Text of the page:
My partner and I always knew that our route to parenthood would be through adoption, and after moving to Edinburgh in the summer of 2019 we began the official process. We knew it would be years before we could call ourselves parents, with interviews, training courses and home visits. I was very open with my manager about the uncertainty of timings and how much had to happen before we adopted. He was supportive and ensured that I could take the time I needed to get everything sorted.
The following Christmas, we were told there was a potential match. We were so excited, and in July 2021 we finally met our son-to-be, Desmond. We organised a ‘bump into’ meeting with his foster carers, where myself and my partner ‘bumped into’ them as if we were old friends, whilst they were in a play park with Desmond. As soon as we were introduced, Desmond asked where his friends were, so we said we could be his friends too, which he seemed quite happy with! We spent a lot of time with Desmond over the next month, increasingly taking on caregiving responsibilities, until the very emotional and amazing transition day, when he moved-in and we became a family.
I cannot thank my team enough for how supportive they were. Diageo allowed me to take as much holiday leave as I needed before the family leave kicked-in, which allowed me to meet up with Desmond as much as possible and sort out the final bits of admin.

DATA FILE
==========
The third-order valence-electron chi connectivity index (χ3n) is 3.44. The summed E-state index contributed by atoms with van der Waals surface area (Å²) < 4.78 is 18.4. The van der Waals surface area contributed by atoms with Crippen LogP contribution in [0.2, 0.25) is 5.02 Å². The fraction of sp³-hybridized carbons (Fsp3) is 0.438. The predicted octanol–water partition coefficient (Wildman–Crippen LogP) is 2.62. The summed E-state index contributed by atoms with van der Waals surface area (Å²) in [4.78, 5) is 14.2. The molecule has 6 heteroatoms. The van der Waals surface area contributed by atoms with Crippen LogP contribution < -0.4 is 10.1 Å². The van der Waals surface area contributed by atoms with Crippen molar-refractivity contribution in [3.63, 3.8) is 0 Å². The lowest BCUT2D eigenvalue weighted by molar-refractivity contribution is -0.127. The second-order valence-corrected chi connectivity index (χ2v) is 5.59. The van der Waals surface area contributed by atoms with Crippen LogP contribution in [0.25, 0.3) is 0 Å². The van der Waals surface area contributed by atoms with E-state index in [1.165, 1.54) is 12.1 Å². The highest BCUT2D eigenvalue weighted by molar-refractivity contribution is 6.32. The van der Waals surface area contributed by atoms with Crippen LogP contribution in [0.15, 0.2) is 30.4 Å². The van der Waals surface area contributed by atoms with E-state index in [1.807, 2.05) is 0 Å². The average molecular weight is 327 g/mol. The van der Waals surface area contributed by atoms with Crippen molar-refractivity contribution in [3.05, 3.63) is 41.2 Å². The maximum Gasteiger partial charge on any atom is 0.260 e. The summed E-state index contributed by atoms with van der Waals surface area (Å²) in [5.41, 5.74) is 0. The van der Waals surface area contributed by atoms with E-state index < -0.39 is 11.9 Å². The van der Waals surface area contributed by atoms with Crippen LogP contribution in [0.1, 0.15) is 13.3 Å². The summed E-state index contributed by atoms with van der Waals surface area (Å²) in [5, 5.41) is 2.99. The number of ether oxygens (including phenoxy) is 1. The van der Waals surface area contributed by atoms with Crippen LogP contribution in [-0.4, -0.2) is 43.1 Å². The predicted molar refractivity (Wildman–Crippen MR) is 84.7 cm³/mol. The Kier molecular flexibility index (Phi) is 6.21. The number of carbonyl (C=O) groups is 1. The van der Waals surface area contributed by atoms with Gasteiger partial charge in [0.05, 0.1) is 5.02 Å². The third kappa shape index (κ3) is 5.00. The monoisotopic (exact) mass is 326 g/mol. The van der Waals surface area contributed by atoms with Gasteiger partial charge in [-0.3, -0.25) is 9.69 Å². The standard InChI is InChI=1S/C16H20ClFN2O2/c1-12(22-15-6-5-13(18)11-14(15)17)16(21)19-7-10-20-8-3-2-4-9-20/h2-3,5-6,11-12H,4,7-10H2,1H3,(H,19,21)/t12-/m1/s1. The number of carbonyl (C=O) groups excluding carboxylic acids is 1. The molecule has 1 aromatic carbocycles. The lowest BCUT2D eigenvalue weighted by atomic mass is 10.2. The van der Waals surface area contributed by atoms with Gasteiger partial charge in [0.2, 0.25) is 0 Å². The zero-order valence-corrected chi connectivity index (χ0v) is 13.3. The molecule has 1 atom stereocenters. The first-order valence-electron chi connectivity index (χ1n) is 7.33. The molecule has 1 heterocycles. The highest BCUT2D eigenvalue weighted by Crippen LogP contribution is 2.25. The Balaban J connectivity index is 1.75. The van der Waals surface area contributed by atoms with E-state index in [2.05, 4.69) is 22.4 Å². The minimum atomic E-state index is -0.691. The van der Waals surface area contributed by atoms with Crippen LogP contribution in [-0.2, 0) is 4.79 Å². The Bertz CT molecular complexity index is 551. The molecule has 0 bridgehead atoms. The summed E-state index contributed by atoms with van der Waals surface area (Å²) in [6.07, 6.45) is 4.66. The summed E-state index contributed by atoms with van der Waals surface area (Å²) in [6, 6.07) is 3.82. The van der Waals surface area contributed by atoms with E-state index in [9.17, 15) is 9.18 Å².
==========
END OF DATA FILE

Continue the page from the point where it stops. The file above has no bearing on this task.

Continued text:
The six months of family leave was more valuable than I could have ever imagined. Spending time together, just the three of us, was so important for setting the routines and making time for the shared experiences that are so necessary for new families to create lasting bonds.
My husband and I worked with an adoption agency that assists women who are going through the tough moment of deciding what to do with a pregnancy. Our adoption profile went live in March 2019, and we were told that we could expect to adopt within the next 12-24 months.
That 2019 summer, we were at a friend’s house enjoying the July 4th holiday weekend and also talking about the many possible ways adoption works. One morning, we noticed that we both had received missed calls from the agency. I checked my voicemail, and their message was -a woman in active labour had chosen us to be the parents of her child, please call us back immediately -
My emotions were all over the place, excitement, adrenaline, shock. We jumped in the car and drove five hours to the hospital, arriving 30 minutes after our son had been born. It was crazy, yesterday we had been sipping cocktails, and suddenly we were giving this wonderful boy his first cuddle. Our lives had changed just like that.
Returning to the office after taking six months of leave was very daunting, but it also presented some important realizations. I spoke to several female friends and colleagues who had taken up to 8 months of leave, and they told me about the anxiety that mothers feel returning from such a long break and how they feel that they have to catch up on the work and the pay reviews that were missed. They also told me that once they returned to work, they felt that they could never have their child appear on-screen when they are on Zoom or speak in the background of a call, as it might be perceived that they may be distracted or not working hard enough. This is something that, as a male, I had never considered.
Equal parental leave policies are not only essential for new families to bond, they might also help to break down gender biases and level the playing field at work and across society.